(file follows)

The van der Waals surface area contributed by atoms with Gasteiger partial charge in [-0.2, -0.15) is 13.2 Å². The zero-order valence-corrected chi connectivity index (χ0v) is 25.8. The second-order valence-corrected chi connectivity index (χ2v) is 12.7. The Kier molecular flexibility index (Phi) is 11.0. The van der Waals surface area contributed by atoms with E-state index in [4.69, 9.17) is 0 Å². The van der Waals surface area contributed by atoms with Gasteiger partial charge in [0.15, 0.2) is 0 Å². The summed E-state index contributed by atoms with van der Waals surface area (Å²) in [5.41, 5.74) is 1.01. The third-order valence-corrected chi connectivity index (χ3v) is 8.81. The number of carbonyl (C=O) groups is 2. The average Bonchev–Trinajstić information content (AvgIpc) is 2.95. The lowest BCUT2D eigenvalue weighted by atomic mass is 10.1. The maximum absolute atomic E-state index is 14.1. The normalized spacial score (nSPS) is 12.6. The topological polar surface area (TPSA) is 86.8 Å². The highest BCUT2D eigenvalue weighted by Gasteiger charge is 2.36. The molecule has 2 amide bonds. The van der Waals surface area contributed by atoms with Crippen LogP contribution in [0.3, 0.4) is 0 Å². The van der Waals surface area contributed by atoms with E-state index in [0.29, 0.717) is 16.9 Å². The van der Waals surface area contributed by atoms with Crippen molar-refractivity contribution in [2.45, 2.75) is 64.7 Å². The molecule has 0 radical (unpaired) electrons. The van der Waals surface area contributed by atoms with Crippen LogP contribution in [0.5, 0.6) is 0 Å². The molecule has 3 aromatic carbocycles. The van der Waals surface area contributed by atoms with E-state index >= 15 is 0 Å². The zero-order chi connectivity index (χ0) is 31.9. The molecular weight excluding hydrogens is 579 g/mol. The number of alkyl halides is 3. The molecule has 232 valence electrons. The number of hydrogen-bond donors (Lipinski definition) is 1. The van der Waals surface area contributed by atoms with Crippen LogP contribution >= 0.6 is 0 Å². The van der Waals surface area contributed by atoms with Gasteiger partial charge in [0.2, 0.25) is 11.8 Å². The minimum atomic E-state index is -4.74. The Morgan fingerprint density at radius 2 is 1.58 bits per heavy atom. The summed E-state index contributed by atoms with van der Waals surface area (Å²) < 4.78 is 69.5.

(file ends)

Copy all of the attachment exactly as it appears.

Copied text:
The van der Waals surface area contributed by atoms with Gasteiger partial charge in [-0.2, -0.15) is 13.2 Å². The zero-order valence-corrected chi connectivity index (χ0v) is 25.8. The second-order valence-corrected chi connectivity index (χ2v) is 12.7. The Kier molecular flexibility index (Phi) is 11.0. The van der Waals surface area contributed by atoms with E-state index in [4.69, 9.17) is 0 Å². The van der Waals surface area contributed by atoms with Gasteiger partial charge in [0.15, 0.2) is 0 Å². The summed E-state index contributed by atoms with van der Waals surface area (Å²) in [5.41, 5.74) is 1.01. The third-order valence-corrected chi connectivity index (χ3v) is 8.81. The number of carbonyl (C=O) groups is 2. The average Bonchev–Trinajstić information content (AvgIpc) is 2.95. The lowest BCUT2D eigenvalue weighted by atomic mass is 10.1. The maximum absolute atomic E-state index is 14.1. The normalized spacial score (nSPS) is 12.6. The topological polar surface area (TPSA) is 86.8 Å². The highest BCUT2D eigenvalue weighted by Gasteiger charge is 2.36. The molecule has 2 amide bonds. The van der Waals surface area contributed by atoms with Crippen LogP contribution in [0.3, 0.4) is 0 Å². The van der Waals surface area contributed by atoms with E-state index in [0.29, 0.717) is 16.9 Å². The van der Waals surface area contributed by atoms with Crippen molar-refractivity contribution in [2.45, 2.75) is 64.7 Å². The molecule has 0 radical (unpaired) electrons. The van der Waals surface area contributed by atoms with Crippen LogP contribution in [0.5, 0.6) is 0 Å². The molecule has 3 aromatic carbocycles. The van der Waals surface area contributed by atoms with E-state index >= 15 is 0 Å². The zero-order chi connectivity index (χ0) is 31.9. The molecular weight excluding hydrogens is 579 g/mol. The number of alkyl halides is 3. The molecule has 232 valence electrons. The number of hydrogen-bond donors (Lipinski definition) is 1. The van der Waals surface area contributed by atoms with Crippen LogP contribution >= 0.6 is 0 Å². The van der Waals surface area contributed by atoms with Gasteiger partial charge in [0.2, 0.25) is 11.8 Å². The minimum atomic E-state index is -4.74. The Morgan fingerprint density at radius 2 is 1.58 bits per heavy atom. The summed E-state index contributed by atoms with van der Waals surface area (Å²) < 4.78 is 69.5.